There’s a smell of roses maybe, or a feeling of incredible peace. And then, suddenly, she’s gone. Did she just speak to me? What … what did she say?
You go back to work or your home, share this news with a handful of people, and pretty soon you are that guy – that guy with the visions, the strangely healing visions. Which isn’t the best way to be known, seeing as there are some pretty intense suffering going on elsewhere for people experiencing visions.
She keeps visiting you. At this point, it would be nice to see more of her, maybe prove something, but do you kind of want her to go away?
What does she want?
Oh God. Make it stop or help me prove it.
And He proves it.
Oh Goodness, here we go.
Today, right now, if you saw Our Lady of Guadalupe, if she appeared to you and shared her message … would you recognize it? Would you believe it? Would you trust your experience enough to know that this was something sacred? Would you share it?
Can you imagine if Juan Diego didn’t?
Take some time to recognize and share your sacred experiences this Advent. You may just have a hand in a miracle.
It’s time for joyous, bright, colorful feasts and celebrations. (Whoa, did you hear the news that we have two new Pope Saints?! Hooray!)
I especially love the Easter season for the Biblical readings that we pray with. We get to hear many of the inspiring stories from the earliest days of Christianity, when it was a brand-new baby religion, dealing with all sorts of identity issues. Wait, are we Jewish or something different!? What do we believe? How do we do this?
Essentially, after the phenomenal resurrection and then the ascension of Jesus, his earliest followers were left staring at each other with their mouths all agape and a certain question written all over their confused faces: Now what?!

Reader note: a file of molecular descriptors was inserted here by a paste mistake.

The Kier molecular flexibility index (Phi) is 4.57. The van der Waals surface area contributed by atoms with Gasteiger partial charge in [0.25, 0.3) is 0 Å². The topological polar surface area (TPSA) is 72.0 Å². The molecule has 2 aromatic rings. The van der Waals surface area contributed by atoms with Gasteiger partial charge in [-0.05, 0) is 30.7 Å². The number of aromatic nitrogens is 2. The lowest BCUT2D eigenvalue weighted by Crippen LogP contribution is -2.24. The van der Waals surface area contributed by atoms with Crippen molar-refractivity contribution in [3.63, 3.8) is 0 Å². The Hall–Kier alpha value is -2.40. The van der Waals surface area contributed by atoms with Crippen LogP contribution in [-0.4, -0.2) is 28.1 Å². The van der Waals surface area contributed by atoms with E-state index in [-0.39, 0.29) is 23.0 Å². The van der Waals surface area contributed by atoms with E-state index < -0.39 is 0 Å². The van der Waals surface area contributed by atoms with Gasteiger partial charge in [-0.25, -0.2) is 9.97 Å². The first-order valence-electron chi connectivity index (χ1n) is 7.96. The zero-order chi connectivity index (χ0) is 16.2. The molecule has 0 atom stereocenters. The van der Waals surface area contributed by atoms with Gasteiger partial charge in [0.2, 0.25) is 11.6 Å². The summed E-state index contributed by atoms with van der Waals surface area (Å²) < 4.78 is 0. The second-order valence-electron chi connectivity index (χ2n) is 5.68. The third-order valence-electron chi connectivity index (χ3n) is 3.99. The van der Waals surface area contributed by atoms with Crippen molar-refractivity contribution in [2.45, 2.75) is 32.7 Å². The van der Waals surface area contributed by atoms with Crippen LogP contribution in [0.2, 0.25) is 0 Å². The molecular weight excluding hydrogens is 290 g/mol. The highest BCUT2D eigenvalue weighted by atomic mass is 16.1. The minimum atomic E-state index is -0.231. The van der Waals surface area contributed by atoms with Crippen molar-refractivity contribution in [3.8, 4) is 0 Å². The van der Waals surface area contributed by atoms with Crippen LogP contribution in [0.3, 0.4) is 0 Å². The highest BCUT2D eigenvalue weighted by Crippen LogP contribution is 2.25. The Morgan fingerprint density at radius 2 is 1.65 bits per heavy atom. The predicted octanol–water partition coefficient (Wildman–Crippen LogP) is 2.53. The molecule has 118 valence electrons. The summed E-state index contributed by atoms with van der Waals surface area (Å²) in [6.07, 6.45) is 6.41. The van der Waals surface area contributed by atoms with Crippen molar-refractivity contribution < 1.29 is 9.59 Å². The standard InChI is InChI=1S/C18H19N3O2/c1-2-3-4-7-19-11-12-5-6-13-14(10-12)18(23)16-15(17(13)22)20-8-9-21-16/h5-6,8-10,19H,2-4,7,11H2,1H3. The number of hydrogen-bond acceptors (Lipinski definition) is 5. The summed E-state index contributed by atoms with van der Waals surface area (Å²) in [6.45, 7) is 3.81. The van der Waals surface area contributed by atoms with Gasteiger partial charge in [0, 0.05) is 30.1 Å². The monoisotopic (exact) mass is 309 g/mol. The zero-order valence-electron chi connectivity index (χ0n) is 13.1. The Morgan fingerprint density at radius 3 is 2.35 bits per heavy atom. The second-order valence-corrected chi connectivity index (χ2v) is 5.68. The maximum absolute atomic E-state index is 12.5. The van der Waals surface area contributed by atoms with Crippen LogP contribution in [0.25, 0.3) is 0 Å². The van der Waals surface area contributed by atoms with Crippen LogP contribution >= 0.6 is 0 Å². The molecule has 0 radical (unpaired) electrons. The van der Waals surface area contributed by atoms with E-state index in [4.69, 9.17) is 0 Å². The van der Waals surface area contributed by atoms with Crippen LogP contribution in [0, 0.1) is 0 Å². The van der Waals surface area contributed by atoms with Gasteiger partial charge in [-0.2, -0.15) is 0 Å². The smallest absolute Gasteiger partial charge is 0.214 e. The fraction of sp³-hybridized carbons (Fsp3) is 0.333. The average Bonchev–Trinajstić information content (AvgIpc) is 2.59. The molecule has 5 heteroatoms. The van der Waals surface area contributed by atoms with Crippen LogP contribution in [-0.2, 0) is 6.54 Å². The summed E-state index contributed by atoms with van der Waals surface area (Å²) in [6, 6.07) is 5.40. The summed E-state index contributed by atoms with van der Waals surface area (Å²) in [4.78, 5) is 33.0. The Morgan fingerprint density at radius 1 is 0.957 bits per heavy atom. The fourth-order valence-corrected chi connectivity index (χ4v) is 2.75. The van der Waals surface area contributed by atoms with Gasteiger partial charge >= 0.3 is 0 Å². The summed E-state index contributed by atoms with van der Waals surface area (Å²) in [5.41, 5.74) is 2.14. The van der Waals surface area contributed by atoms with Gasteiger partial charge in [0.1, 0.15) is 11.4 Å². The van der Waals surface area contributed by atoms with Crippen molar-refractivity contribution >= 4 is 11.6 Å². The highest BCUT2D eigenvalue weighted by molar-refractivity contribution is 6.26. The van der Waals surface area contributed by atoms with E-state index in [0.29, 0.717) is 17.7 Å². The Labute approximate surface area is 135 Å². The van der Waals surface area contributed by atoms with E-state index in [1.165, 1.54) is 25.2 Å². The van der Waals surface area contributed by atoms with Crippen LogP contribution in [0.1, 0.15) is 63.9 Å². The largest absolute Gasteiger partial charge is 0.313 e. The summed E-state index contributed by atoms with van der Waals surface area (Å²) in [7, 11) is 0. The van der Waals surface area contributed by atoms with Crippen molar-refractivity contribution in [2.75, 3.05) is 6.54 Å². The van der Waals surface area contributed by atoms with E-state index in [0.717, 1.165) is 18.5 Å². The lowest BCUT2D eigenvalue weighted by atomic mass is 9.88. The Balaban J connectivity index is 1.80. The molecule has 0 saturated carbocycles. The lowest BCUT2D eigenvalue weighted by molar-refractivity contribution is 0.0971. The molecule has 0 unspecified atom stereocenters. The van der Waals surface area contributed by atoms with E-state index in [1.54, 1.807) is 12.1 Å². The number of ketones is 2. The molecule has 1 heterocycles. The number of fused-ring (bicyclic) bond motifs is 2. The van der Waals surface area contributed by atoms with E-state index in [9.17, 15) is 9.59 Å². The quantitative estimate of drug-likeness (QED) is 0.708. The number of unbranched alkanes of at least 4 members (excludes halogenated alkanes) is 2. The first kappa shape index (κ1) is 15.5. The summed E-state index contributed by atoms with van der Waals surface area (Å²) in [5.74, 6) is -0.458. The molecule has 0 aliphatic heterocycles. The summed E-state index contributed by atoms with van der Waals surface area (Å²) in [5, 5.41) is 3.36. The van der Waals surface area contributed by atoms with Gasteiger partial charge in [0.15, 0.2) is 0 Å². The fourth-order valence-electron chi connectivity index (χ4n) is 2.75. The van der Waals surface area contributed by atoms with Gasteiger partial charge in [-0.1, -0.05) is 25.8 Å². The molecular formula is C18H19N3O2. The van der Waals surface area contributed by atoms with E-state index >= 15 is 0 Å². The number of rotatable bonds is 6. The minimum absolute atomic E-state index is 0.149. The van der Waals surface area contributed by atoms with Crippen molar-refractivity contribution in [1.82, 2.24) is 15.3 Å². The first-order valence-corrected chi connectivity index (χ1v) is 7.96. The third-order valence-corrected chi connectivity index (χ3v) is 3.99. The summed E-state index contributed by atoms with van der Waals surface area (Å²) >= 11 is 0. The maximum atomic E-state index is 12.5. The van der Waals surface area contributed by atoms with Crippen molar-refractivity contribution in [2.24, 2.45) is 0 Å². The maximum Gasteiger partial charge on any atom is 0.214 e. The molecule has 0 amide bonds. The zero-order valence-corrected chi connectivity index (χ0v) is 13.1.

To help clear up the questions, the Holy Spirit led the way and God provided some strong leadership (Hooray for Peter, the first Pope!). Those with agape faces quickly became very bold and then formed strong, prayerful, compassionate communities. United, they risked their lives for the Gospel. At first, they called themselves the followers of The Way (one of Jesus’ names). They professed in public that Jesus was the Messiah and got more and more people to join them in their faith, even though it was dangerous and deadly for them to do so.
Love was bold and faith was fearless. By the power of the Risen Christ, all sorts of miracles were able to occur through the believers. Some of the stories help us know that the Church was refreshingly human (like the one about the guy who fell asleep during some preaching) and some miracles were just amusing. (Here’s the entertaining article I use to teach my students about the miracles in the Acts of the Apostles.) In addition to the miracles, many Christians were tortured and martyred during this time. Amazingly, this inspired more people to get in on the action.
For sure, when things were just getting started in the early Church, there was no shortage of excitement and mind-blowing news. The believers imitated Christ and were eager to love others boldly, radically and non-violently. This meant they’d be loving and peaceful even if it killed them, literally. A certain purity and fervor bonded the faith communities and helped the Gospel to spread like wildfire.
A lot has changed in 2,000 years and now the Church doesn’t look much like it did when it began. If the shrugs my students show when I ask them if they would be a Christian even if it were illegal and deadly is any indication, a lot of the original fervor of this faith has burnt out.